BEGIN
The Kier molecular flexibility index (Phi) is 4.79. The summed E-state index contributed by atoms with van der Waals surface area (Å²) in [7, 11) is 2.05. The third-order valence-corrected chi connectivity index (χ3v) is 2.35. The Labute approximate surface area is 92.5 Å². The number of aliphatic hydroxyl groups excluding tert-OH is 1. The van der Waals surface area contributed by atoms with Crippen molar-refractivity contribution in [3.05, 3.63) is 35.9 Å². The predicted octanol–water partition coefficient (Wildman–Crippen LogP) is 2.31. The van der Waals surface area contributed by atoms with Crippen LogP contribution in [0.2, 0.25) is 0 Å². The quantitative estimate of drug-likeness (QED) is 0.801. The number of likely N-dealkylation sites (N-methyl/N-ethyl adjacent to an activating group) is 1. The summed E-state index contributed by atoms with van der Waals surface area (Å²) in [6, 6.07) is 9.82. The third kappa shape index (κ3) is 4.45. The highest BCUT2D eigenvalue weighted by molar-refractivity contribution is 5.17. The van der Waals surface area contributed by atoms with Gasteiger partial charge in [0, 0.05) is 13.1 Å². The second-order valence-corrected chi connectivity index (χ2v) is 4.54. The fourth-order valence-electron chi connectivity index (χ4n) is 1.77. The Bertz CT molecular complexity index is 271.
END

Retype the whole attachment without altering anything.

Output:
The Kier molecular flexibility index (Phi) is 4.79. The summed E-state index contributed by atoms with van der Waals surface area (Å²) in [7, 11) is 2.05. The third-order valence-corrected chi connectivity index (χ3v) is 2.35. The Labute approximate surface area is 92.5 Å². The number of aliphatic hydroxyl groups excluding tert-OH is 1. The van der Waals surface area contributed by atoms with Crippen molar-refractivity contribution in [3.05, 3.63) is 35.9 Å². The predicted octanol–water partition coefficient (Wildman–Crippen LogP) is 2.31. The van der Waals surface area contributed by atoms with Crippen LogP contribution in [0.2, 0.25) is 0 Å². The quantitative estimate of drug-likeness (QED) is 0.801. The number of likely N-dealkylation sites (N-methyl/N-ethyl adjacent to an activating group) is 1. The summed E-state index contributed by atoms with van der Waals surface area (Å²) in [6, 6.07) is 9.82. The third kappa shape index (κ3) is 4.45. The highest BCUT2D eigenvalue weighted by molar-refractivity contribution is 5.17. The van der Waals surface area contributed by atoms with Gasteiger partial charge in [0, 0.05) is 13.1 Å². The second-order valence-corrected chi connectivity index (χ2v) is 4.54. The fourth-order valence-electron chi connectivity index (χ4n) is 1.77. The Bertz CT molecular complexity index is 271.